Right To Shelter Does Not Mean Right To Government Accommodation: Supreme Court

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Right To Shelter Does Not Mean Right To Government Accommodation

Case: Union of India vs Onkar Nath Dhar

Coram: Justices Hemant Gupta and AS Bopanna

Case No: CA 6619 OF 2014

Court Observation: No exception was carved out even in respect of the persons who held Constitutional posts at one point of time. It was held that the Government accommodation is only meant for in-service officers and not for the retirees or those who have demitted office. Therefore, the view of the learned Delhi High Court and that of the Punjab & Haryana High Court is erroneous on the basis of compassion showed to displaced persons on account of terrorist activities in the State. The compassion could be shown for accommodating the displaced persons for one or two months but to allow them to retain the Government accommodation already allotted or to allot an alternative accommodation that too with a nominal licence fee defeats the very purpose of the Government accommodation which is meant for serving officers. The compassion howsoever genuine does not give a right to a retired person from continuing to occupy a government accommodation

According to a policy framed by the government, a displaced person is to be lodged in a transit accommodation and if it is not available then cash compensation is to be provided. But the displaced persons cannot occupy government accommodation. If a retired government employee had no residence, they have an option to avail transit accommodation or to receive cash compensation in the place of transit accommodation. The right of shelter is taken care of when alternative Transit accommodation is made available to the migrants to meet out the emergent situation. There is no policy of the Central Government or the State Government to provide accommodation to displaced persons on account of terrorism in the State of Jammu & Kashmir. Such directions of the Delhi High Court and of the Punjab & Haryana High Court is dehors any policy of allotting accommodation to the migrants under the guise of the right to shelter which is clearly in excess of jurisdiction vested with the Courts. The hardship faced by them does not lead to a corresponding duty of the State to provide them alternative government accommodation.

A right to shelter is a fundamental right, that may not be disputed, but such a right of shelter is granted to millions of Indians who do not have shelter. A section of society, more so retired government employees, who had earned pension, drawn retirement benefits cannot be said to be in such condition, where the government should provide government accommodation for an unlimited period. The direction to allow a retired government servant to retain government accommodation for an indefinite period, to say the least, is a distribution of state largesse without any policy of the State. A section of the migrants cannot be treated as preferential citizens to give them the right to shelter at the cost of millions of other citizens who do not have a roof over their heads. The 13 right of shelter to the displaced person is satisfied when accommodation had been provided in the transit accommodation. Such right of shelter does not and cannot extend to provide a government accommodation.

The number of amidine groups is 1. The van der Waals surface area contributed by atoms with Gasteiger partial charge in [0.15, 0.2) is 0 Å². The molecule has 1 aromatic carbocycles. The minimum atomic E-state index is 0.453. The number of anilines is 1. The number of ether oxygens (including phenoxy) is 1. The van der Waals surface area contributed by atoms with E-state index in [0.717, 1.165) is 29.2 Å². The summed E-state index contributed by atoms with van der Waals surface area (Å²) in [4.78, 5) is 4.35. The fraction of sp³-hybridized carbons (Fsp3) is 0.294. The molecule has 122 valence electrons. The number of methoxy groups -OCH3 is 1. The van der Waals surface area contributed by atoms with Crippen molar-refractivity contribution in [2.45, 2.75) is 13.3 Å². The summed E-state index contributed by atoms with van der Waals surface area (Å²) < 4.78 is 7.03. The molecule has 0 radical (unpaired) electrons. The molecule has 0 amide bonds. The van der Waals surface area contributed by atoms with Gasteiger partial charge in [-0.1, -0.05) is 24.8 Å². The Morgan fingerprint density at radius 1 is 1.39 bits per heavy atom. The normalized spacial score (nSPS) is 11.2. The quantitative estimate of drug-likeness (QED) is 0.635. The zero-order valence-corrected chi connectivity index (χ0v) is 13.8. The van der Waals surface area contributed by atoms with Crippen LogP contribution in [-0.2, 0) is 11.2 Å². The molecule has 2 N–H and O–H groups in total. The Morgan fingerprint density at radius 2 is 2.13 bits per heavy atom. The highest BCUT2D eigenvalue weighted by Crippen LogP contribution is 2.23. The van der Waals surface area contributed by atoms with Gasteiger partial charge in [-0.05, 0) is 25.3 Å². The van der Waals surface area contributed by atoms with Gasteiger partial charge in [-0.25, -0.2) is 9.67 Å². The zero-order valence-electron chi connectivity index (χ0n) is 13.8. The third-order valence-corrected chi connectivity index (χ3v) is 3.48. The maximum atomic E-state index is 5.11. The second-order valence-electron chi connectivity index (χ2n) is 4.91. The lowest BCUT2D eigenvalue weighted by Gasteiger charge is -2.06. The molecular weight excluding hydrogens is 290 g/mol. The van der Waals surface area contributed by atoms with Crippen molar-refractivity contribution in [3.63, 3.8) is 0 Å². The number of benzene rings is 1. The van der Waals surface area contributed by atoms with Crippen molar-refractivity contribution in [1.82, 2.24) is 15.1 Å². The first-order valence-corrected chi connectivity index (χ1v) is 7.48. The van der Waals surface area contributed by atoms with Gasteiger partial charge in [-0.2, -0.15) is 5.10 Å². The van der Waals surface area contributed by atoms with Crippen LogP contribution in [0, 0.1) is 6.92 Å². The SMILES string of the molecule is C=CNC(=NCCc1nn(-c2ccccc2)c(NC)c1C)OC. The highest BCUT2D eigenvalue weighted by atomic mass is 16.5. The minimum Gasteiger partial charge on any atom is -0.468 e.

There is no indefeasible right in any citizen for allotment of government accommodation on a nominal licence fee. The government accommodation is meant for the serving government employees to facilitate the discharge of their duties. The government accommodation is not meant for the retirees. The accommodation to the retirees is at the cost of serving officers. In terms of the policy which was considered in J.L. Koul, the Kashmiri migrants are entitled to transit accommodation and if transit accommodation could not be provided then money for residence and expenses. Dhar and such like persons are not from the poorest section of the migrants but have worked in the higher echelons of the bureaucracy. To say that they are enforcing their right to shelter only till such time the conditions are conducive for their safe return is wholly illusory. No one is sure that at what point of time the condition will be conducive to the satisfaction of the migrants. Such benevolence and preferential right to section of the citizens is unfair to the serving officers. Dhar like persons should have compassion for their fellow employees who may be without any government accommodation. The right to shelter does not mean right to government accommodation. The government accommodation is meant for serving officers and officials and not to the retirees as a benevolence and distribution of largesse. Thus, we find that the orders passed by the High Court are absolutely without any basis and in the absence of any policy of allotment of government accommodation to a retired government servant, who may be the victim of terrorism. The orders passed are wholly arbitrary and irrational.

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